Why Don't We See the Miraculous?
I will get back to the preaching and teaching topic in my next post, but I started to reply to a question that Larry Who asked in the comments of my last post, and my reply got so lengthy that I decided to just post it here. Somehow, the comments section of the last post took a turn from talking about preaching and teaching to talking about revival. And in that context, Larry wrote: In other parts of the world, these types of miracles are happening. Why not here?
I can't say for certain, Larry. However, lately, I have been intrigued by the comment that the Scripture makes that Jesus could not do many miracles in a certain region because of the lack of faith there. (Forgive me for not looking it up right now)
My question is: Is there faith in America to the same extent that faith is being exhibited in China, certain nations of Africa, etc.? I believe, and very sadly so, that American Christianity is largely faithless.
I tend to listen to a lot of Christian music (or, to be more accurate, music produced by labels who use the term "Christian"!) and Christian preaching on the radio -- I'm not sure why, because it invariably ends up frustrating me! But one thing that I continue to notice is that we really don't believe God wants to move in our lives in that way. The common thread is that God is probably going to just allow lots of tragedies in our lives, when in reality, we know nothing of true suffering for Christ. When the New Testament talks about suffering for Christ, it's talking about persecution, not getting cancer.
No offense to a well-respected preacher, but when John Piper comes out with the revelation that he has prostate cancer and then tells people that this is God's design (not just that God allowed it, but that God designed it) for his life, who wants to interfere with God's design by praying for miraculous healing?
The New Testament is clear that we can expect to suffer persecution (even from religious leaders) if we take a stand for our faith in Christ. This happens daily in China. And they "get it" there. They understand that it's their privilege to suffer that persecution for Christ. But here in America, we define "suffering" as any kind of hardship in our lives. And we just tell people to ride it out and not to try to thwart God's "design" for our lives.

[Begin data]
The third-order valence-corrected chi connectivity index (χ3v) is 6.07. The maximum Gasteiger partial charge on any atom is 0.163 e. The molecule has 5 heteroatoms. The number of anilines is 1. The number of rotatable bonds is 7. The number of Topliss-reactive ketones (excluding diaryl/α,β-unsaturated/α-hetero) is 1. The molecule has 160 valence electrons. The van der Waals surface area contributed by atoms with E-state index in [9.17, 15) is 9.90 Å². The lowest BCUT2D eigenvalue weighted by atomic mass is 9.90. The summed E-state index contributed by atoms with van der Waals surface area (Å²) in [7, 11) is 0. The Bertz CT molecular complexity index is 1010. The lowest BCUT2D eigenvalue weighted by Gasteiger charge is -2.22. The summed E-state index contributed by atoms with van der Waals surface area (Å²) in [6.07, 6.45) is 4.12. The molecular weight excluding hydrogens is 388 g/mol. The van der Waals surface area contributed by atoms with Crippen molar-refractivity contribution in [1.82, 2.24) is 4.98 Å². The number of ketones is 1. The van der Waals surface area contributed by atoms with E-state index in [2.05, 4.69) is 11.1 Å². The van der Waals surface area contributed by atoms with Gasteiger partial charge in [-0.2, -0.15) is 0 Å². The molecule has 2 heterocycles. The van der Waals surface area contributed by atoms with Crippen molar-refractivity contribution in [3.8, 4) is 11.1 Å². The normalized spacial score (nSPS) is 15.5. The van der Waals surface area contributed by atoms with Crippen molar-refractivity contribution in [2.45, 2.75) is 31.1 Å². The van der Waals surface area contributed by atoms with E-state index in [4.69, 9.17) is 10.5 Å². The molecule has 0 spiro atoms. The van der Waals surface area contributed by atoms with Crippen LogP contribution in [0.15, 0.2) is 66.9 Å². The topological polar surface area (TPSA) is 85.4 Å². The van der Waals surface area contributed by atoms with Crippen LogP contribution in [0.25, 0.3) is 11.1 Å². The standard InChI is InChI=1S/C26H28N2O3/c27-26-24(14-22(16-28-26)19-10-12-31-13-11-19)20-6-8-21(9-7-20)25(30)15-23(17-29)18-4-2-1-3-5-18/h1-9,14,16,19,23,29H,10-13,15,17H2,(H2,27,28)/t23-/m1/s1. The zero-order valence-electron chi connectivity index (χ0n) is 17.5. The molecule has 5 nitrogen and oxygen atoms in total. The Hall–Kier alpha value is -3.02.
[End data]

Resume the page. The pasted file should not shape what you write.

Sorry for the rant here, but that is really how I respond to Larry's question. I'm not upset at you, Larry, so don't misread the tone of this response. But I do believe that as long as a large percentage of Christians in America continue to hold such a strange view of God (reference the way people explained Hurricane Katrina, or the devastating tsunami in Asia as a direct act of God), we should not then expect to see the miraculous events that other countries see.
I sincerely hope I'm not stepping on too many toes with this. I once wrote a post called "Quit Blaming God!" which garnered a bit of disagreement in the comments section. I realize in retrospect that I probably didn't articulate my point as well as I should have (and probably am not here, either!!), but I still believe that there is a difference in the way we will handle things in our lives between trusting God through any circumstance and believing that God actually designed/caused/wanted this circumstance to happen. Back then, frequent commenter "ded" responded with some very thoughtful replies, basically questioning why it needed to be defined the way I defined it. And I certainly respect my brother's disagreement with me on that. But I guess I'm still pretty convinced that ultimately it does matter. I just can't seem to convince people why ;) hehe
I better quit now! ;) I may be getting myself in too deep.
Until next time,